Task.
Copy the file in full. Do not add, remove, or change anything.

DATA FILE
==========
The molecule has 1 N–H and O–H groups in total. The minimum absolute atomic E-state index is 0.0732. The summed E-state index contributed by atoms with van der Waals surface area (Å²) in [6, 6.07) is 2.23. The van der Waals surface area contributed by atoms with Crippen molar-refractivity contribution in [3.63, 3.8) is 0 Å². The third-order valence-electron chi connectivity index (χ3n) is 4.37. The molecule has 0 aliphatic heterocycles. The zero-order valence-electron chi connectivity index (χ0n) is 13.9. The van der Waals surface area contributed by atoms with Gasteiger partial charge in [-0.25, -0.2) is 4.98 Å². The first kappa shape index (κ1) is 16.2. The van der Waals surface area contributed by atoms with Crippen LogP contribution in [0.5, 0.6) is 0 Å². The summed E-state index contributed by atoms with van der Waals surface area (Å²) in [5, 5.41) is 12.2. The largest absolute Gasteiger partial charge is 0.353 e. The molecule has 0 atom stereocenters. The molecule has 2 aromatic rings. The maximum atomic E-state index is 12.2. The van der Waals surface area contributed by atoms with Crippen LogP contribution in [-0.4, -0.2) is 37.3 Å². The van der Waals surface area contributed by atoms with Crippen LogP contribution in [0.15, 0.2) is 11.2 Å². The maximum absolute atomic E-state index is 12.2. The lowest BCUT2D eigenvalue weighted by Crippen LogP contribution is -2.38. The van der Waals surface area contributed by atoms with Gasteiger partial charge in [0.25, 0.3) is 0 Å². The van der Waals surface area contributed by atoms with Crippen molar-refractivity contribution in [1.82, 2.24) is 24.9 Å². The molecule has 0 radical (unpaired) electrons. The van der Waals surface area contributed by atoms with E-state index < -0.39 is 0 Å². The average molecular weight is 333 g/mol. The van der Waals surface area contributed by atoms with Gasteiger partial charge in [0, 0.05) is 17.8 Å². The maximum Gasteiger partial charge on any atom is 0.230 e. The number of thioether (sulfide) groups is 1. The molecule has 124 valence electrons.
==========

The molecule has 1 N–H and O–H groups in total. The minimum absolute atomic E-state index is 0.0732. The summed E-state index contributed by atoms with van der Waals surface area (Å²) in [6, 6.07) is 2.23. The van der Waals surface area contributed by atoms with Crippen molar-refractivity contribution in [3.63, 3.8) is 0 Å². The third-order valence-electron chi connectivity index (χ3n) is 4.37. The molecule has 0 aliphatic heterocycles. The zero-order valence-electron chi connectivity index (χ0n) is 13.9. The van der Waals surface area contributed by atoms with Gasteiger partial charge in [-0.25, -0.2) is 4.98 Å². The first kappa shape index (κ1) is 16.2. The van der Waals surface area contributed by atoms with Crippen LogP contribution in [0.5, 0.6) is 0 Å². The summed E-state index contributed by atoms with van der Waals surface area (Å²) in [5, 5.41) is 12.2. The largest absolute Gasteiger partial charge is 0.353 e. The molecule has 0 atom stereocenters. The molecule has 2 aromatic rings. The maximum atomic E-state index is 12.2. The van der Waals surface area contributed by atoms with Crippen LogP contribution in [-0.4, -0.2) is 37.3 Å². The van der Waals surface area contributed by atoms with Crippen LogP contribution in [0.15, 0.2) is 11.2 Å². The maximum absolute atomic E-state index is 12.2. The lowest BCUT2D eigenvalue weighted by Crippen LogP contribution is -2.38. The van der Waals surface area contributed by atoms with Gasteiger partial charge in [0.25, 0.3) is 0 Å². The van der Waals surface area contributed by atoms with Crippen molar-refractivity contribution in [1.82, 2.24) is 24.9 Å². The molecule has 0 radical (unpaired) electrons. The van der Waals surface area contributed by atoms with E-state index < -0.39 is 0 Å². The average molecular weight is 333 g/mol. The van der Waals surface area contributed by atoms with Gasteiger partial charge in [0, 0.05) is 17.8 Å². The maximum Gasteiger partial charge on any atom is 0.230 e. The number of thioether (sulfide) groups is 1. The molecule has 124 valence electrons.